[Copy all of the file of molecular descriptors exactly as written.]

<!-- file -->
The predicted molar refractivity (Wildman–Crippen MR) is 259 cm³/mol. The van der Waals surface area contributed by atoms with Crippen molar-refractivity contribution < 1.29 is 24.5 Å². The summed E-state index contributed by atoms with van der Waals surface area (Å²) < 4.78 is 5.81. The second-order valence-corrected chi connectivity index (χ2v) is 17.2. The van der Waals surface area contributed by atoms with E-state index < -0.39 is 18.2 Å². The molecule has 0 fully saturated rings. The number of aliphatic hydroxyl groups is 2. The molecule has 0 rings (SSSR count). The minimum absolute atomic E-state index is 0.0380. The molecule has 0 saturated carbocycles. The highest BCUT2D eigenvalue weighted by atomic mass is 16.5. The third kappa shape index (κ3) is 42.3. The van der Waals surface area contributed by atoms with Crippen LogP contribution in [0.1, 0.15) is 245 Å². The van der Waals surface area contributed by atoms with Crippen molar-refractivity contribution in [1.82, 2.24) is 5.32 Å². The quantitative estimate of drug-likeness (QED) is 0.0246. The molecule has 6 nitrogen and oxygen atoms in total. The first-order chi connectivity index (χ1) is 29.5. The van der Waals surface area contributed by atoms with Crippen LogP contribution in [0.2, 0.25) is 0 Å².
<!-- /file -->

The predicted molar refractivity (Wildman–Crippen MR) is 259 cm³/mol. The van der Waals surface area contributed by atoms with Crippen molar-refractivity contribution < 1.29 is 24.5 Å². The summed E-state index contributed by atoms with van der Waals surface area (Å²) < 4.78 is 5.81. The second-order valence-corrected chi connectivity index (χ2v) is 17.2. The van der Waals surface area contributed by atoms with E-state index < -0.39 is 18.2 Å². The molecule has 0 fully saturated rings. The number of aliphatic hydroxyl groups is 2. The molecule has 0 rings (SSSR count). The minimum absolute atomic E-state index is 0.0380. The molecule has 0 saturated carbocycles. The highest BCUT2D eigenvalue weighted by atomic mass is 16.5. The third kappa shape index (κ3) is 42.3. The van der Waals surface area contributed by atoms with Crippen LogP contribution in [0.1, 0.15) is 245 Å². The van der Waals surface area contributed by atoms with Crippen molar-refractivity contribution in [1.82, 2.24) is 5.32 Å². The quantitative estimate of drug-likeness (QED) is 0.0246. The molecule has 6 nitrogen and oxygen atoms in total. The first-order chi connectivity index (χ1) is 29.5. The van der Waals surface area contributed by atoms with Crippen LogP contribution in [0.2, 0.25) is 0 Å².